There’s no place to go but up for Primetime Emmy producer Don Mischer.
CBS — the broadcast home for this year’s kudocast — and the TV Academy have been mum so far on how this latest Emmy ceremony might look. But facing what could be another brutal year for ratings, the network, org and Mischer are kicking around several ideas to breathe new life into the show.
Among the possibilities are fewer awards handed out during the show, as well as a return to a more traditional host. In other words, it’s probably safe to say that reality show presenters need not apply.
Last year’s Emmy ceremony (on ABC) is widely considered the low point of the award show’s 60-year history. In what might have sounded good on paper, the kudos were hosted by Tom Bergeron, Heidi Klum, Howie Mandel, Jeff Probst and Ryan Seacrest. But in practice, shoving all five reality hosts onstage at the same time was nothing short of a disaster.
The quintet didn’t even bother to prepare an opening bit — which, in what was possibly the most misguided decision in Emmy history — became the basis of their opening bit.
“We got nothing,” they told the audience. In fact, truer words had never been uttered on the Primetime Emmy ceremony.
Nearly a year after that mess, CBS and the TV Academy are well aware that they better have something.
Among the changes on the table: a long-discussed move of some categories into the Creative Arts Emmy ceremony. The Emmys continue to award more categories on air than any other major awards show: 28. That usually leads to a tedious broadcast and little room for entertainment.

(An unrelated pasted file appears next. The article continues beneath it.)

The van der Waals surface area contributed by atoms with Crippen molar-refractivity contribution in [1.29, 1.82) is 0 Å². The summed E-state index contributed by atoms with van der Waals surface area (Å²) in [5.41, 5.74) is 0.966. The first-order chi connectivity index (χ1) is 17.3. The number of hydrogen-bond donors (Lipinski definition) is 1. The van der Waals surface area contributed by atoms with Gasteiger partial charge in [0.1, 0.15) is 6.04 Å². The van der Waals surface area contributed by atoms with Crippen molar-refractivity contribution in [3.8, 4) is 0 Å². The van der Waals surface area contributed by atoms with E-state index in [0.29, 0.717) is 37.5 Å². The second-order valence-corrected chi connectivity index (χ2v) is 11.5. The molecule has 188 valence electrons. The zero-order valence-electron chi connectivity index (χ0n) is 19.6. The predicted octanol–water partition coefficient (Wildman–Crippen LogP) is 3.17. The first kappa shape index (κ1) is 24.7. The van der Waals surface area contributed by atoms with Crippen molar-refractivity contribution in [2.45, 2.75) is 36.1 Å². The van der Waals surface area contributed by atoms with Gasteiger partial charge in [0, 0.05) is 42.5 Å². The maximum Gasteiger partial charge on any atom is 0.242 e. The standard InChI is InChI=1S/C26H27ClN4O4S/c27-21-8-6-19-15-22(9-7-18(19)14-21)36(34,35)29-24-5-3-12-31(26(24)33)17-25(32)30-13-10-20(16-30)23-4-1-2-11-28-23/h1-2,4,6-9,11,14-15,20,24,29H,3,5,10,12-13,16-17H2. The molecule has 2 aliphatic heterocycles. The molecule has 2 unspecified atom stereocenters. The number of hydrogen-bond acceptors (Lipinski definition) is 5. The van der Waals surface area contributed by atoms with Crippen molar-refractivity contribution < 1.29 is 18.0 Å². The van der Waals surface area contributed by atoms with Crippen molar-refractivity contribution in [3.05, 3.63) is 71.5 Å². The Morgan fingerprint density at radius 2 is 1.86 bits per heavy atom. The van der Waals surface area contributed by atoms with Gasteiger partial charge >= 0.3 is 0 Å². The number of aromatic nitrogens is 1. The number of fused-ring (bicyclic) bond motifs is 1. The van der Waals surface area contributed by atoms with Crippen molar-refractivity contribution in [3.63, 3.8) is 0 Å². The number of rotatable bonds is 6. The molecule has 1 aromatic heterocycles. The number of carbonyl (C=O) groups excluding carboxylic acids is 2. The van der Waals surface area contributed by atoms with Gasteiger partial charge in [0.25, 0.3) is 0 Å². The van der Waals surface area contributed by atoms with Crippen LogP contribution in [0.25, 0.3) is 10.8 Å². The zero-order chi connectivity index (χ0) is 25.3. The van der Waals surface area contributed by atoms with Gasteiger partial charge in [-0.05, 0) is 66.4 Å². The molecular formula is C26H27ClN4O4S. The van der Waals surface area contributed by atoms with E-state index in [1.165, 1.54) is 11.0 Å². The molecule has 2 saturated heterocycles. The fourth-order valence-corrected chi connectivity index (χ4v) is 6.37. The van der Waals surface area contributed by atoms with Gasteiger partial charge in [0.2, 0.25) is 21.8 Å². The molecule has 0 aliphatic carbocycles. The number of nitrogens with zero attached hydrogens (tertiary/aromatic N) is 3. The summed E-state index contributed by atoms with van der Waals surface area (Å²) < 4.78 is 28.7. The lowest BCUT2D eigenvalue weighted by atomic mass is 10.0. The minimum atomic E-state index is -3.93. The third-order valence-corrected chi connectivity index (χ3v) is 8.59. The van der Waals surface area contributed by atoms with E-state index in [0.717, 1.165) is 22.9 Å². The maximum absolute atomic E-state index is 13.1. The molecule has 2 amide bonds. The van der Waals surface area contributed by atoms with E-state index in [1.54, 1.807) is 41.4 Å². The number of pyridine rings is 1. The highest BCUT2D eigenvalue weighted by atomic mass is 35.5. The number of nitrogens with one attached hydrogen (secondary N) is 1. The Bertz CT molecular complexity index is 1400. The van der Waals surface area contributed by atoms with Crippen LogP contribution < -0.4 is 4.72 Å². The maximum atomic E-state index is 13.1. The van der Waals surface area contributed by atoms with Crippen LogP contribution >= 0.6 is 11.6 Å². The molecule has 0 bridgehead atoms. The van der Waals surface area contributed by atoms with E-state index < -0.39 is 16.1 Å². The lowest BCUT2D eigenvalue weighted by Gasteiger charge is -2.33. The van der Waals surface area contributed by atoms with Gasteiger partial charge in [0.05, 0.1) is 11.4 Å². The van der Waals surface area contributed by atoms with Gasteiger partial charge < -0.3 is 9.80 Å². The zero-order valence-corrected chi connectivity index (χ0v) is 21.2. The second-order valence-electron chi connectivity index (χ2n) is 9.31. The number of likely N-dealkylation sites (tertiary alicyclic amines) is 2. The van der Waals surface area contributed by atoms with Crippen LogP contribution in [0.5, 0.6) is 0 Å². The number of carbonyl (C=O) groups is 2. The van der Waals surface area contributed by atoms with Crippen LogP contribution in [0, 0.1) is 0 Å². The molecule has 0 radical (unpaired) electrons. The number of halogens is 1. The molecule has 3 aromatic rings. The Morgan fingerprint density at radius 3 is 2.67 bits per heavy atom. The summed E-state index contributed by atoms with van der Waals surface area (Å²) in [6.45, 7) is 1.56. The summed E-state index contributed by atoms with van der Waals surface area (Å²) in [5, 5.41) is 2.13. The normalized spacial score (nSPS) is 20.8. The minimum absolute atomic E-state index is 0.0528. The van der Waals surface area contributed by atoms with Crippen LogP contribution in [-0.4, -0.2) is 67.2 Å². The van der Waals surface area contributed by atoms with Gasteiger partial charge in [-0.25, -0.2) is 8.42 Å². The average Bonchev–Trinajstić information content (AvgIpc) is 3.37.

Under consideration have been plans to move some TV movie and miniseries awards and to give CBS and Mischer more flexibility in deciding which categories should appear, depending on their nominees. (A similar system has been used for years with the Grammys, also telecast on the Eye.)
The org faces potential blowback from industry players whose categories would be moved out of primetime, however.
“The number of awards presented on air and the manner in which they are presented will not be determined until the Academy, its broadcast partner CBS and the producer have had an opportunity to fully evaluate and agree upon them,” the Acad’s board of governors said in a statement earlier this year.
As for the host, there’s much speculation that the gig will go to Craig Ferguson, who scores critical acclaim as the star of the CBS latenight gabber “Late Late Show.”
In hiring back Mischer, the show will once again rely on a kudocast vet who has produced eight Emmy ceremonies and earned 13 Emmys himself.
Experience, of course, doesn’t necessarily guarantee an Emmycast for the ages; previous Emmy producer Ken Ehrlich is well-respected but still presided over last year’s mess.
“It was hideously awful from start to harried finish,” USA Today critic Robert Bianco said.
Bianco adds that the Emmy producers need to cleanse themselves of recent misfires (remember the “American Idol” riff, in which stars like Donald Trump crooned TV theme songs?) and strip the show back down to the basics this year.
“I would return some dignity to the process,” Bianco says. “We all enjoy making fun of TV. But on a night where you’re trying to honor the best in the medium, put the snark away and try to convince us that these people deserve it.”